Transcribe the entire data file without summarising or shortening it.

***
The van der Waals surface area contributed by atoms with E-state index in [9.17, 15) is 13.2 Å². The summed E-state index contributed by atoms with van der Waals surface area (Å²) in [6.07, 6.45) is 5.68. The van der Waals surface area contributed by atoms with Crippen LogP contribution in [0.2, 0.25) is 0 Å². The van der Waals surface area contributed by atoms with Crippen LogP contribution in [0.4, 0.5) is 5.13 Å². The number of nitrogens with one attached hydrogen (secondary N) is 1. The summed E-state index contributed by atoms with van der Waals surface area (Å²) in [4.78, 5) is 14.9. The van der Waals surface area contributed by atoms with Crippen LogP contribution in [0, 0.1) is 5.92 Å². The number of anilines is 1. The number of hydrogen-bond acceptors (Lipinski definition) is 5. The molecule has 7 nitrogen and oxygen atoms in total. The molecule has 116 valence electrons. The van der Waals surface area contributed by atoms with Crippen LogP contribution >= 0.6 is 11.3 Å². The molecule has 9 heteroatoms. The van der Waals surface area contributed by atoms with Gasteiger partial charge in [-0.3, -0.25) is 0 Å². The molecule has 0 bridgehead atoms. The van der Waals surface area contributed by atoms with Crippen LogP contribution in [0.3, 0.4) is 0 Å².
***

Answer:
The van der Waals surface area contributed by atoms with E-state index in [9.17, 15) is 13.2 Å². The summed E-state index contributed by atoms with van der Waals surface area (Å²) in [6.07, 6.45) is 5.68. The van der Waals surface area contributed by atoms with Crippen LogP contribution in [0.2, 0.25) is 0 Å². The van der Waals surface area contributed by atoms with Crippen LogP contribution in [0.4, 0.5) is 5.13 Å². The number of nitrogens with one attached hydrogen (secondary N) is 1. The summed E-state index contributed by atoms with van der Waals surface area (Å²) in [4.78, 5) is 14.9. The van der Waals surface area contributed by atoms with Crippen LogP contribution in [0, 0.1) is 5.92 Å². The number of anilines is 1. The number of hydrogen-bond acceptors (Lipinski definition) is 5. The molecule has 7 nitrogen and oxygen atoms in total. The molecule has 116 valence electrons. The van der Waals surface area contributed by atoms with Crippen LogP contribution >= 0.6 is 11.3 Å². The molecule has 9 heteroatoms. The van der Waals surface area contributed by atoms with Gasteiger partial charge in [-0.3, -0.25) is 0 Å². The molecule has 0 bridgehead atoms. The van der Waals surface area contributed by atoms with Crippen LogP contribution in [0.3, 0.4) is 0 Å².